§ 36. Captain Sir William Brass
asked the Home Secretary whether, in view of the number of prosecutions of householders, some successful and others dismissed, in different parts of the country, both in vulnerable and non-vulnerable areas for showing small cracks of light from the sides of windows, he will give some indication to the country generally what amount of light in candle-power, and exposed for what period of time and viewed from what angle, is considered to be an infringement of the regulations; and whether these restrictions apply equally all over the country, including railway goods yards?
§ Sir J. Anderson
The same considerations cannot apply to both internal and external lighting. The Lighting (Restrictions) Order requires complete obscuration of internal lighting. External lighting, on the other hand, cannot be completely obscured; and where outdoor activities must in the national interests be carried on through the hours of darkness—for example, in docks and railway marshalling yards—specific exemptions are made under the Lighting Order allowing lights to be used subject to their being suitably 396 shaded and of a reduced intensity. As regards internal domestic lighting, the Order requires complete obscuration; but the police are exercising a reasonable discretion in enforcing this requirement by proceedings in the courts, and I understand that as a general rule proceedings are taken only in cases where there has been a flagrant breach of the Order or where the offence has been repeated after a warning has been given.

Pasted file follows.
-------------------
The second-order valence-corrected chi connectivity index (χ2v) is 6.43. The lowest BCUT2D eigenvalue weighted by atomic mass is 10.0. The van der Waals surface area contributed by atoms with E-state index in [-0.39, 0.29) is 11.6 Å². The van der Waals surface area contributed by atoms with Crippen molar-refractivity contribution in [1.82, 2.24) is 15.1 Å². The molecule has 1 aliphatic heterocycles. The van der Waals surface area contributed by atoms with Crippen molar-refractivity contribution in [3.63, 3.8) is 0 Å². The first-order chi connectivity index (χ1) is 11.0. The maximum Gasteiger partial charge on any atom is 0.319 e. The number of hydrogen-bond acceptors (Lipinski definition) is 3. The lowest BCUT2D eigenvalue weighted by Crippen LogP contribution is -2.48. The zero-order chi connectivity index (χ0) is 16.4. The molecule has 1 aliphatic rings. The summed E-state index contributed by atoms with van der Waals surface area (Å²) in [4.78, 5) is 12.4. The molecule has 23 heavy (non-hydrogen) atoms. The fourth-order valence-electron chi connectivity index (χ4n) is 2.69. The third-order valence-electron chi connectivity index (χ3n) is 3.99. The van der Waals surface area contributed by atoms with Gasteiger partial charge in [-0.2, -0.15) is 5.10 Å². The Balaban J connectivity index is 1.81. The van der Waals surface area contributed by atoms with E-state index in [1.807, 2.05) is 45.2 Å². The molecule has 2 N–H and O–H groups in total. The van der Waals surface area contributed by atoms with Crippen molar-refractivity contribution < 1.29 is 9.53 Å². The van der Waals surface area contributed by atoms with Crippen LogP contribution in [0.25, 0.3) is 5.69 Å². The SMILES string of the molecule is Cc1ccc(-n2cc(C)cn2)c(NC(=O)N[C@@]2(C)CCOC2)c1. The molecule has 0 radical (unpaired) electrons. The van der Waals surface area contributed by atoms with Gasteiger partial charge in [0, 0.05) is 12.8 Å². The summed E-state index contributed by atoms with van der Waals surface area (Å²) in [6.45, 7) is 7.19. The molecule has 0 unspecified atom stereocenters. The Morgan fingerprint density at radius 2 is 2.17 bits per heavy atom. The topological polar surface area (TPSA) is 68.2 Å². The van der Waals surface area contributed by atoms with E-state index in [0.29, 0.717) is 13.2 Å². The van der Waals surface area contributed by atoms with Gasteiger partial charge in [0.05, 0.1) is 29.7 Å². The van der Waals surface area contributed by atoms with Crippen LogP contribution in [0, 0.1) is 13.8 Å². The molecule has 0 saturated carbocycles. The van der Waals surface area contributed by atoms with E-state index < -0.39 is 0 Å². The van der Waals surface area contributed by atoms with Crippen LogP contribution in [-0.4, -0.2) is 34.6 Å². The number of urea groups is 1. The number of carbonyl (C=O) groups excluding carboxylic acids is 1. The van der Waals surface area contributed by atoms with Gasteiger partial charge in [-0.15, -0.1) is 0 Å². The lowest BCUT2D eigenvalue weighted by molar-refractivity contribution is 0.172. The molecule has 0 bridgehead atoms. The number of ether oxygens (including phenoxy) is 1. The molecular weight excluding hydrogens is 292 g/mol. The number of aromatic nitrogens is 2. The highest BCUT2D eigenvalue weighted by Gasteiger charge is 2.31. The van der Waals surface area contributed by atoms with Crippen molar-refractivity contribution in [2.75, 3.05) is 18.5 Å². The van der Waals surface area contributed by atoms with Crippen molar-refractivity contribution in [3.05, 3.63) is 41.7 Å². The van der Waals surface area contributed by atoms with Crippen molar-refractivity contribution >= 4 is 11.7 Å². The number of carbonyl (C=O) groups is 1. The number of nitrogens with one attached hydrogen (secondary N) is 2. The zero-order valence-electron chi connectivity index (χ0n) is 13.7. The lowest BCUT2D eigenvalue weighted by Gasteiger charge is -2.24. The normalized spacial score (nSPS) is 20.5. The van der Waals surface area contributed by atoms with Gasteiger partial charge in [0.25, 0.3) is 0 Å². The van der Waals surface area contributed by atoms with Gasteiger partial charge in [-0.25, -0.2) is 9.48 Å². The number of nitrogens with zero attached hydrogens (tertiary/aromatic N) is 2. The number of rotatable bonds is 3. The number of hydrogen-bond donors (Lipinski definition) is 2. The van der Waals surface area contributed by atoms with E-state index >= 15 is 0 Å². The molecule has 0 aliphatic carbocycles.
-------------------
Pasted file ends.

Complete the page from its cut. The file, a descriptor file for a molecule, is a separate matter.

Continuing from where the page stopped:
§ Sir W. Brass
Is the right hon. Gentleman aware that this is interpreted differently in different parts of the country? In Oxford there were 40 cases in a week as against only 58 cases in the Metropolitan area for the whole month. Will he make representations to the chief constable of Oxford on this question?
§ Sir J. Anderson
Yes, Sir. On a former occasion I said that appropriate action had been taken to secure compliance with the order by Government Departments?
§ Mr. Sorensen
Is the right hon. Gentleman aware that a woman was prosecuted last week because she inadvertently left the blind up?